Donald S. Russell

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Donald Stuart Russell
DonaldRussell.jpg
Judge of the United States Court of Appeals for the Fourth Circuit
In office
April 23, 1971 – February 22, 1998
Appointed by Richard Nixon
Preceded by Simon Sobeloff
Succeeded by William Byrd Traxler Jr.
Judge of the United States District Court for the District of South Carolina
In office
November 3, 1966 – May 1, 1971
Appointed by Lyndon B. Johnson
Preceded by Charles Cecil Wyche
Succeeded by Solomon Blatt Jr.
United States Senator
from South Carolina
In office
April 22, 1965 – November 8, 1966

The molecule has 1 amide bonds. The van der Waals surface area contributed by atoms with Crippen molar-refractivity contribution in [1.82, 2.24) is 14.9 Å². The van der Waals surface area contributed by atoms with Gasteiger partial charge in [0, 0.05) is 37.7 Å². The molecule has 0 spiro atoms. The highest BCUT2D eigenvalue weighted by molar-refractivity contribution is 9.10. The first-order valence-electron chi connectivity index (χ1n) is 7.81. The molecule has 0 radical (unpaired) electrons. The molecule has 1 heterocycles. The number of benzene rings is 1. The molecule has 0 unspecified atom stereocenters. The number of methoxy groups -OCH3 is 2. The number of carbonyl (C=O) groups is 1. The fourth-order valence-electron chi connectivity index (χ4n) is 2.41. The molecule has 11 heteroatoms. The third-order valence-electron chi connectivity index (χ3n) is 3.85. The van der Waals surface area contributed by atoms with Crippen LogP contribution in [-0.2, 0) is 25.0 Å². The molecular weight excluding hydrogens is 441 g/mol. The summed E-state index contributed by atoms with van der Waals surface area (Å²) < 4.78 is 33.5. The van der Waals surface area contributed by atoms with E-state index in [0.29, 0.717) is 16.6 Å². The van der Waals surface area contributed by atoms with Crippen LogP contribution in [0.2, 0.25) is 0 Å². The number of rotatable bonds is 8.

Preceded by Olin D. Johnston
Succeeded by Ernest Hollings
107th Governor of South Carolina
In office
January 15, 1963 – April 22, 1965
Lieutenant Robert Evander McNair
Preceded by Ernest Hollings
Succeeded by Robert Evander McNair
Personal details
Born Donald Stuart Russell
(1906-02-22)February 22, 1906
Lafayette County, Mississippi
Died February 22, 1998(1998-02-22) (aged 92)
Spartanburg, South Carolina
Resting place Greenlawn Memorial Gardens
Political party Democratic
Education University of South Carolina (A.B.)
University of South Carolina School of Law (LL.B.)

Donald Stuart Russell (February 22, 1906 – February 22, 1998) was an attorney from South Carolina who served as Assistant Secretary of State for Administration, President of the University of South Carolina, Governor of South Carolina, United States Senator from South Carolina, United States District Judge of the United States District Court for the District of South Carolina and United States Circuit Judge of the United States Court of Appeals for the Fourth Circuit.